Newswise — The Framingham Risk Score, or FRS, is a widely used and accepted predictor of heart disease. But it has a blind spot: It pays no attention to family health history, which means many patients might never see cardiovascular disease coming.
Mariam Kashani, MS, CRNP and a DNP student at the Johns Hopkins University School of Nursing, is working to identify and warn those overlooked by FRS and get them started on an aggressive program to limit the danger. Early results on how many people might fit that description could make the healthiest heart skip a beat.
“Cardiovascular disease is the No. 1 cause of death and disability in the United States,” Kashani says. “Being categorized as low-risk when you are, in fact, truly high-risk could leave patients unaware and unarmed to take action to protect themselves.”
Kashani, working at Walter Reed National Military Medical Center in Bethesda, Md., created a clinical-decision support tool to re-analyze 239 patients (out of 493) in the Integrative Cardiac Health Project who were labeled low- or intermediate-risk by FRS. Of the 239, 48 percent were found to have a family history of premature heart disease and were immediately reclassified as high-risk. The FRS bases the probability of cardiovascular disease within the next 10 years on age, sex, cholesterol levels, blood pressure, and whether or not the person is a smoker, not family history.
Within the reclassified group, ultrasound of the carotid artery showed that 61 percent had atherosclerotic plaque, a precursor to heart disease. Those newly labeled high-risk begin a treatment plan that includes meeting cholesterol and blood pressure goals as well as advice on diet, exercise, stress and sleep management.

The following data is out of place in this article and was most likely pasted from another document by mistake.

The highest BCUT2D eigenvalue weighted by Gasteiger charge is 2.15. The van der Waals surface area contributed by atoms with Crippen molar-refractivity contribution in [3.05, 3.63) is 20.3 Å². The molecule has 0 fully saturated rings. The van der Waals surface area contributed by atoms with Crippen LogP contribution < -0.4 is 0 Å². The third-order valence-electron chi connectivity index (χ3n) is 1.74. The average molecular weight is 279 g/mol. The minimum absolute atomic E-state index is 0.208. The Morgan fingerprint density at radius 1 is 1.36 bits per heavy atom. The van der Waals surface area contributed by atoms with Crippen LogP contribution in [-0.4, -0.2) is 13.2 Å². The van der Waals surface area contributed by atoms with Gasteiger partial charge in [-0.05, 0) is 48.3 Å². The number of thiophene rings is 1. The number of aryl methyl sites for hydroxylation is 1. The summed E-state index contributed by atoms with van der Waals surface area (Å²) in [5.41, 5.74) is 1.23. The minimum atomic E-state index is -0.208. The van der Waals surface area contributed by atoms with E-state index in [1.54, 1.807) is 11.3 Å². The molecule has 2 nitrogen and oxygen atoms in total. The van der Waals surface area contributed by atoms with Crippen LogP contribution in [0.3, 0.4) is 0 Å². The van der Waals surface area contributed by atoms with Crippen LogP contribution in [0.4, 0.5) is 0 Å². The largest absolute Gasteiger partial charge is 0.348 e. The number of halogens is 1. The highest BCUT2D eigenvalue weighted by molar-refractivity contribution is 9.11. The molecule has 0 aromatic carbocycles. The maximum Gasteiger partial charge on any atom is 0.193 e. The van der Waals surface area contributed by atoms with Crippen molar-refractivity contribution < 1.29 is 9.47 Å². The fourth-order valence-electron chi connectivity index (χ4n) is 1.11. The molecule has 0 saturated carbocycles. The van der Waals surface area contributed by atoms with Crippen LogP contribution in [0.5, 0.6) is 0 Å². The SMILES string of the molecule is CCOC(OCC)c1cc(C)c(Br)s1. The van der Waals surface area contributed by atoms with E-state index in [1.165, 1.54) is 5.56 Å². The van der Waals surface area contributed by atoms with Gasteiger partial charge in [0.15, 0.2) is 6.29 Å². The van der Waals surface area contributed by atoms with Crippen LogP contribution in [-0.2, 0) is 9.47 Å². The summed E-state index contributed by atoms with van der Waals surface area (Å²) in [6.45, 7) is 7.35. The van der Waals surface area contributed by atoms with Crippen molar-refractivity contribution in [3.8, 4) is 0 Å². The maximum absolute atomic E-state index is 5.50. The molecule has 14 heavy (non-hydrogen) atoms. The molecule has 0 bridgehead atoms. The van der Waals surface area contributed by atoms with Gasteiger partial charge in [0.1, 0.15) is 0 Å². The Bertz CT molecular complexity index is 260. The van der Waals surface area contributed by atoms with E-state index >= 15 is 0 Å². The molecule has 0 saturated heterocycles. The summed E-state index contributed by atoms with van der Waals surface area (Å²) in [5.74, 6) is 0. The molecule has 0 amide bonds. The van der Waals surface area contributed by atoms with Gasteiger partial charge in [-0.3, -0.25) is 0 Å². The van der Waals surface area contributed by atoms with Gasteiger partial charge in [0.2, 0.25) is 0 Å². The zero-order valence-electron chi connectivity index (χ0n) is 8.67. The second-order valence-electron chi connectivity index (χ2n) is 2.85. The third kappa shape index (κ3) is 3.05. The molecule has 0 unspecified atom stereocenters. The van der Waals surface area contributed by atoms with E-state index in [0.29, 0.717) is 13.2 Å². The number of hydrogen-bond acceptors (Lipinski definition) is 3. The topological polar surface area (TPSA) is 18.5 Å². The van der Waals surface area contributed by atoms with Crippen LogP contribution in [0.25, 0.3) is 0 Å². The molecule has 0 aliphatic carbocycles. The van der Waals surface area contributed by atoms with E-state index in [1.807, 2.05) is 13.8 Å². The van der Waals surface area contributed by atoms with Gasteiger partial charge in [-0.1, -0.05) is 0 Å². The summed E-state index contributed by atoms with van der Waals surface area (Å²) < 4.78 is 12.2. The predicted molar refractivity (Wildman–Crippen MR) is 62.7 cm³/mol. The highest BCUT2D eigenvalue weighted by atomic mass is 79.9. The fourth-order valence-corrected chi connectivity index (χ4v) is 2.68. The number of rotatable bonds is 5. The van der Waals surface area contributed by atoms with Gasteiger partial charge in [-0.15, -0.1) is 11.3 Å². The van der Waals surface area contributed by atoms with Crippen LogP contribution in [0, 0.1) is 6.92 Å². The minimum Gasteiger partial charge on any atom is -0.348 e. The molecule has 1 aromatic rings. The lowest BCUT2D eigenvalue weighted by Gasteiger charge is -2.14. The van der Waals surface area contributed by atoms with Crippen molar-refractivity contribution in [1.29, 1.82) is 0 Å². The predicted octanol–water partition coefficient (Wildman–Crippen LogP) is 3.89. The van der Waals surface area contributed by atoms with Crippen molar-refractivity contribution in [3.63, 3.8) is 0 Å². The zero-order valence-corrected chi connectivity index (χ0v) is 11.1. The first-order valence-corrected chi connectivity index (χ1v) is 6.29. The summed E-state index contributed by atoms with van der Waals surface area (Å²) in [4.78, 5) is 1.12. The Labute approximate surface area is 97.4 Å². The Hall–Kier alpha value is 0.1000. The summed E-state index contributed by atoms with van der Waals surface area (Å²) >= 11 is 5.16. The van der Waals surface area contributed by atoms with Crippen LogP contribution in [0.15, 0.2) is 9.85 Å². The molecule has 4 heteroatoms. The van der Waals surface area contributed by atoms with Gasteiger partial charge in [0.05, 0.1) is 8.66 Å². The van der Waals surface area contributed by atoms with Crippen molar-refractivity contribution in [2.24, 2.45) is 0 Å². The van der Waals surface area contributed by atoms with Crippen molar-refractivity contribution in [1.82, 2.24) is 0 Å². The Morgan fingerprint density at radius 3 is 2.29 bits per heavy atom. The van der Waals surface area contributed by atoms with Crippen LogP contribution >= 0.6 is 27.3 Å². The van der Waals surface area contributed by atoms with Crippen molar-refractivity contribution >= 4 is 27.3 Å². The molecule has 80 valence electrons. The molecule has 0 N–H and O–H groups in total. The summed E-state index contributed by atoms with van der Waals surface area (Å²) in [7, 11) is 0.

Women comprised 60 percent of that population, and the average patient was 48 years old. Kashani explains that early detection is extremely important for women, who “begin to lose their cardiovascular protective factors, like HDL [the ‘good’ cholesterol], during middle age.”
Unfortunately, old habits are hard to change. And the FRS remains a frequently used screening tool by itself. “Although many practitioners ask their patients about family history, this information is still not being incorporated into the patient’s risk stratification,” Kashani says.
Few diagnostic tools are perfect. But Kashani’s work suggests that using a clinical-decision support tool as an adjunct to Framingham can at least plug the gaps, and open some eyes, until a more ideal cardiovascular risk assessment method is developed.